Bart Clarysse: Catalogue data in Spring Semester 2020
|Name||Prof. Dr. Bart Clarysse|
ETH Zürich, WEV H 311
|Department||Management, Technology, and Economics|
Entry level course in management for BSc, MSc and PHD students at all levels not belonging to D-MTEC.
This course can be complemented with Discovering Management (Excercises) 351-0778-01L.
|3 credits||3G||L. De Cuyper, S. Brusoni, B. Clarysse, S. Feuerriegel, V. Hoffmann, T. Netland, G. von Krogh|
|Abstract||Discovering Management offers an introduction to the field of business management and entrepreneurship for engineers and natural scientists. The module provides an overview of the principles of management, teaches knowledge about management that is highly complementary to the students' technical knowledge, and provides a basis for advancing the knowledge of the various subjects offered at D-MTEC.|
|Objective||The objective of this course is to introduce the students to the relevant topics of the management literature and give them a good introduction in entrepreneurship topics too. The course is a series of lectures on the topics of strategy, innovation, marketing, corporate social responsibility, and productions and operations management. These different lectures provide the theoretical and conceptual foundations of management. In addition, students are required to work in teams on a project. The purpose of this project is to analyse the innovative needs of a large multinational company and develop a business case for the company to grow.|
|Content||Discovering Management aims to broaden the students' understanding of the principles of business management, emphasizing the interdependence of various topics in the development and management of a firm. The lectures introduce students not only to topics relevant for managing large corporations, but also touch upon the different aspects of starting up your own venture. The lectures will be presented by the respective area specialists at D-MTEC.|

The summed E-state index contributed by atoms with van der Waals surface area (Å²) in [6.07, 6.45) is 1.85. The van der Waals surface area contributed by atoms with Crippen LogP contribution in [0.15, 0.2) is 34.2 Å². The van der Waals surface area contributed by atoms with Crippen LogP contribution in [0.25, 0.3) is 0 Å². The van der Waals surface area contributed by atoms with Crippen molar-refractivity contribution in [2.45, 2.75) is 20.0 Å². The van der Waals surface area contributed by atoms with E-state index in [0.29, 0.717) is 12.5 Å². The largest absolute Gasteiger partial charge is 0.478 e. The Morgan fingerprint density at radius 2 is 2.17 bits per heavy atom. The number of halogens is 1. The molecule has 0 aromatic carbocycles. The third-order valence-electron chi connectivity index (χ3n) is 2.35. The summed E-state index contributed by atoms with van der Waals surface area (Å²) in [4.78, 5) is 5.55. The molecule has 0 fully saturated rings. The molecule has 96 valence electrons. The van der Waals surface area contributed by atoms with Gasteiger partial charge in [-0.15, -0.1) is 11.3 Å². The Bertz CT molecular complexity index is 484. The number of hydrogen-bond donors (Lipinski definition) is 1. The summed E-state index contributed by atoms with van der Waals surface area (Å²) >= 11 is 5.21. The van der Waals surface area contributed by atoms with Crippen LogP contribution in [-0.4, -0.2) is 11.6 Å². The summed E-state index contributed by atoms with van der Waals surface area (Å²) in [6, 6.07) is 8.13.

The course broadens the view and understanding of technology by linking it with its commercial applications and with society. The lectures are designed to introduce students to topics related to strategy, corporate innovation, corporate social responsibility, and business model innovation. Practical examples from industry will stimulate the students to critically assess these issues.
|Prerequisites / Notice||Discovering Management is designed to suit the needs and expectations of Bachelor students at all levels as well as Master and PhD students not belonging to D-MTEC. By providing an overview of Business Management, this course is an ideal enrichment of the standard curriculum at ETH Zurich.|
No prior knowledge of business or economics is required to successfully complete this course.
|351-0778-01L||Discovering Management (Exercises)|
Complementary exercises for the module Discovering Managment.
Prerequisite: Participation and successful completion of the module Discovering Management (351-0778-00L) is mandatory.
|1 credit||1U||B. Clarysse|
|Abstract||This course is offered complementary to the basis course 351-0778-00L, "Discovering Management". The course offers an additional exercise in the form of a project conducted in team.|